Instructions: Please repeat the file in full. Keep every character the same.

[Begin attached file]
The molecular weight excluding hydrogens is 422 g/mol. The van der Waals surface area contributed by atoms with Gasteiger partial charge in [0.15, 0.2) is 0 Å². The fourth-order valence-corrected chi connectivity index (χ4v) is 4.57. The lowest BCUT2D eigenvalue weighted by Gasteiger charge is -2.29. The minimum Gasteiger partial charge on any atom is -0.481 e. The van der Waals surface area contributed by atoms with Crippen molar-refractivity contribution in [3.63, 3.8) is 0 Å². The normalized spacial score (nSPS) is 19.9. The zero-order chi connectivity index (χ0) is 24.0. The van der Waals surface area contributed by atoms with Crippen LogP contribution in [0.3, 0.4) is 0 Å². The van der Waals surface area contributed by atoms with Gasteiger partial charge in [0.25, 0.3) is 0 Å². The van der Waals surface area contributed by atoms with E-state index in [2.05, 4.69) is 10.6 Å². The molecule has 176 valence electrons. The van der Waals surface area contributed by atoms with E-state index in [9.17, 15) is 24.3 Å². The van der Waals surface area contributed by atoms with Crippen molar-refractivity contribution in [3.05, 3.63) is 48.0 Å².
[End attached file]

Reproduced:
The molecular weight excluding hydrogens is 422 g/mol. The van der Waals surface area contributed by atoms with Gasteiger partial charge in [0.15, 0.2) is 0 Å². The fourth-order valence-corrected chi connectivity index (χ4v) is 4.57. The lowest BCUT2D eigenvalue weighted by Gasteiger charge is -2.29. The minimum Gasteiger partial charge on any atom is -0.481 e. The van der Waals surface area contributed by atoms with Crippen molar-refractivity contribution in [3.63, 3.8) is 0 Å². The normalized spacial score (nSPS) is 19.9. The zero-order chi connectivity index (χ0) is 24.0. The van der Waals surface area contributed by atoms with Crippen LogP contribution in [0.3, 0.4) is 0 Å². The van der Waals surface area contributed by atoms with Gasteiger partial charge in [0.25, 0.3) is 0 Å². The van der Waals surface area contributed by atoms with E-state index in [2.05, 4.69) is 10.6 Å². The molecule has 176 valence electrons. The van der Waals surface area contributed by atoms with E-state index in [9.17, 15) is 24.3 Å². The van der Waals surface area contributed by atoms with Crippen molar-refractivity contribution in [3.05, 3.63) is 48.0 Å².